If you are looking for a bike for a timid, beginning rider or simply want a bike that will essentially guarantee a good first riding experience, look no farther than the WOOM3.  Amazingly built for child-specific needs, the WOOM3 is our top pick for timid riders.

Upright Positioning

Perfectly designed for the beginner rider, the WOOM3 features upright positioning, a lightweight frame, a low bottom bracket (for a lower center of gravity), color coded safety brake levers, a narrow q-factor for minimal splay and a gentle turning limiter.  Weighing a mere 13 lb. is much easier for children to handle than the common 20+ lb. bike, but its unique rider position on the bike make it significantly easier to ride than most 16″ bikes.

To learn to walk, kids learn to center their body weight over their hips. This position is very natural, which is why it is much easier for a child to learn to ride a scooter versus a bike.  When designing the WOOM3, the frame and components of the bike were selected to allow a child’s weight to be centered on their hips, thereby making their bikes easier to balance and to learn to pedal. Bikes with a more aggressive, forward position are better for aggressive riders, but can be daunting and difficult to balance for timid kids.


The WOOM3 is also narrower than most 16″ bikes, which allows kids to pedal straight down versus at an angle. Asking kids to walk with wide steps is awkward,  just as asking them to pedal at an angle is.  Built to address children’s kinesiology, many of the unnerving first impressions kids often feel on bikes won’t be experienced on the WOOM3.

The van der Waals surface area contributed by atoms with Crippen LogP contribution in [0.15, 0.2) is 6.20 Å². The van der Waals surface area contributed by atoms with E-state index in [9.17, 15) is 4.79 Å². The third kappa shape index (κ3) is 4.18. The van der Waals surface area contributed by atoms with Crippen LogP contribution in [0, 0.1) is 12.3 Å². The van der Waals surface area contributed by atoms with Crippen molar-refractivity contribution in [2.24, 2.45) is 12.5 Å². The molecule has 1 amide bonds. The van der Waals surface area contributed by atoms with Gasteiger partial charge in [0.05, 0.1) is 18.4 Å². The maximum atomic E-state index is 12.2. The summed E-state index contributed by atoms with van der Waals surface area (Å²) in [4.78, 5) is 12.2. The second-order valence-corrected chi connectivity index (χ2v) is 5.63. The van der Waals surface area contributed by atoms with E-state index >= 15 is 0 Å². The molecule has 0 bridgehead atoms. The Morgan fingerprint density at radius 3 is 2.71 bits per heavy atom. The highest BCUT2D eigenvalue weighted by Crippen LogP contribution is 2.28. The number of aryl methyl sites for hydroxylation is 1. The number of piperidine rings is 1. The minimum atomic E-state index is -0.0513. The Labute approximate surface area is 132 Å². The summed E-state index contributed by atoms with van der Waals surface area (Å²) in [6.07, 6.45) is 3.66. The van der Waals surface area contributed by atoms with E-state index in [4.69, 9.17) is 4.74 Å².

Safe Braking

Beyond just feeling good, the WOOM3 is also built safe.  When learning to pedal, kids naturally pedal backwards. When losing their balance on a bike, adults instinctively pedal backwards as well.  Most adult bikes don’t have coaster brakes (back pedal brakes) so it generally isn’t a problem, but most kids bike do have a coaster brake.  As a result, upon pedaling backward to regain their balance, coaster brakes quickly and unexpectedly stop the bike, which usually leads to a crash.

Determined to address the needs of children, the WOOM3 does not have a coaster brake, but rather easy-pull, dual-hands brakes.  One of the problems with dual handbrakes, however, is the potential for kids too quickly with the front brake, causing then to fly over the handlebars (endo).  While rare on 16″ bikes, learning to brake with their rear brake will prevent future accidents. To facilitate proper technique, the right-hand brake lever, which is attached to the rear brake in the US, is green to help kids to remember to brake with that brake first.  Its corresponding brake pad on the rear brake is also green.


To make pedaling easier from a standstill, the WOOM3 is also geared lower than most 16″ bikes.  With a 3.34 gain ratio, the bike is easy to pedal, but requires kids to pedal fast to gain a lot of speed.  The prevent kids from steering too sharply, the WOOM3 has a removable, elastic turning limiter than gently corrects oversteering to prevent jack-knifing.